On 10 March 2005, a major tornado, which started as a waterspout, made landfall in the suburb of Blaketown. It quickly moved through the town passing just south of the main town centre. The tornado was one of the largest reported in recent history in the West Coast region, caused millions of dollars in damage, and injured several people.[8] Previous tornadoes which had struck Greymouth on 16 June 2003 and 28 March 2001 had destroyed several buildings.[8]

The Barber[edit]

Fog being pushed down the Grey Valley by the Barber

A katabatic wind blows down the Grey Valley and is known locally as the Barber, which can be seen as well as felt because a mist accompanies the cold wind.[9] In the early twentieth century the Barber was also known as the "gorge wind".[10] It was reported that there were changes to the direction, severity and coldness of the wind in that era and this change was attributed to the felling of trees on the Coast Road leading north towards the new settlements of Dunollie and Seven Mile.[10] Greymouth businesses would often advertise the benefits of their products, especially clothing to ward off the chill of the Barber.[11]

Flooding[edit]

1905 Greymouth Flood

A combination of high intensity rainfall, high topographic relief and short steep rivers often leads to rapid flooding of low-lying land across the West Coast.[12] Since its founding Greymouth has experienced two dozen floods by the Grey River, with many of the most significant being assigned names: for example, the Great Flood (1872), the Jubilee Flood (1887), the Big Flood (1905), The Biggest Since 1887 (1936), The Biggest Since 1936 (1977), The Big One (May 1988) and The Biggest (September 1988).[13] After the two floods in 1988 the mayor of Greymouth, Barry Dallas, organised the construction of a flood protection wall. Rising 2 m above the level of the railway embankment and riverside wharf, it was completed in September 1990 at a cost of NZ$4m. Since its completion Greymouth has not suffered a significant flood, although the river has come close to the top of the flood wall several times.[14]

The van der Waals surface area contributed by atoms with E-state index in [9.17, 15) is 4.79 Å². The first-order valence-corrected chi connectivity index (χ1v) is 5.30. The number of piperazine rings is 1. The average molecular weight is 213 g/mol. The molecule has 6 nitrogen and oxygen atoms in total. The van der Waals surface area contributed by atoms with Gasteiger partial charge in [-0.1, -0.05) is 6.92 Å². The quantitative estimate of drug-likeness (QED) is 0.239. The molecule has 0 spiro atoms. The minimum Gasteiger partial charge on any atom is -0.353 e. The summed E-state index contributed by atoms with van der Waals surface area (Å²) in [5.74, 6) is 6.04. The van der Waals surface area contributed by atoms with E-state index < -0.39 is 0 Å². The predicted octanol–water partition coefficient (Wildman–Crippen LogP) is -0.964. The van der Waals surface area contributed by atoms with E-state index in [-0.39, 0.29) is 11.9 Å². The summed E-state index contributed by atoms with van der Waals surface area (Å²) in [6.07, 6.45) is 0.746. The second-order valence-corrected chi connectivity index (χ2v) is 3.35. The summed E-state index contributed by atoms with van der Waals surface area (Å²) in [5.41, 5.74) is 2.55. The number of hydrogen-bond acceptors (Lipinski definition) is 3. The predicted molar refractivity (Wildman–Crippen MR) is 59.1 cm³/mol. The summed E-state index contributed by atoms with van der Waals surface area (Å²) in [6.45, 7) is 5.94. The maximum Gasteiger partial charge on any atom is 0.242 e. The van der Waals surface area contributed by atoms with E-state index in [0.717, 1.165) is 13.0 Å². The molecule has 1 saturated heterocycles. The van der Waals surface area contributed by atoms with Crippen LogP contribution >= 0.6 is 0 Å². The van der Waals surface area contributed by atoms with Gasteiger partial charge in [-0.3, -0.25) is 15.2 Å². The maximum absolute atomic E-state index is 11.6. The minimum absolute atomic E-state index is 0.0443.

Local walks[edit]

With 65% of the Grey District forming part of the Conservation Estate, there are many local walks to enjoy.

Coal Creek Track[edit]

Coal Creek Falls

The path gently descends down to the Coal Creek valley though a mixed beech-podocarp forest. The walk is approximately 3.6 km return and is accessed 8 km northeast of Greymouth at Runanga.[15]

King Domain Walk[edit]

This is a zigzag uphill track taking in four lookouts across Greymouth and the Grey Valley. The first lookout shows the Greymouth town centre and the Grey River. The second lookout provides a view of central Greymouth from a greater elevation. The third lookout at a rock outcrop gives a view of Cobden and the final lookout provides a panorama of the lower Grey Valley.[16]

Kōwhai Bush Walk[edit]

Located off Turumaha Street next to Anzac Park, this short loop walk takes you through the Kōwhai Forrest, half of which is bounded by the mudflats of Blaketown Lagoon. There are some boardwalks which follow through estuarine vegetation.[16]

Omotomotu Bush Walk[edit]

This walk is located in the only substantial forest area close to Greymouth. It is located on Marsden Road and is a 25 minute loop track. Halfway along the track is a deviation to a lookout point with views of regenerating forest.[16]

Point Elizabeth Walkway[edit]

View from Point Elizabeth Walkway

This walk is accessed via North Beach Road, Cobden or Seven Mile Road, Rapahoe and is 5.5 km one way. It is a well-formed walk through coastal bush with stunning cliff top views.[17]

Woods Creek Walk[edit]

This forest track passes by tailraces and dams and through tunnels built by gold miners in the 19th century and is a 1.1 km loop track. It is approximately 30 km southeast of Greymouth.[18]

History[edit]

Grey River / Māwheranui

Polynesian settlement[edit]

Archaeological evidence shows Māori settlements on the West Coast of New Zealand's South Island dating back to 1300–1400 AD. Located at Karamea, Westport (Kawatiri), Bruce Bay (Mahitahi) and Jackson Bay (Okahu), excavations have identified in-ground cooking ovens (hāngī) and middens (rubbish tips). They show that these early Māori ate moa and seals as well as fish from the river and sea. These earliest West Coast people were from east Polynesia. Their stone knives and adzes were made by using the Polynesian flaking method and personal ornaments found on the sites were based on traditional Polynesian shark-tooth designs. These early people were subsumed by later Māori tribes (iwi) who came to the West Coast as population grew and settlement spread.[19]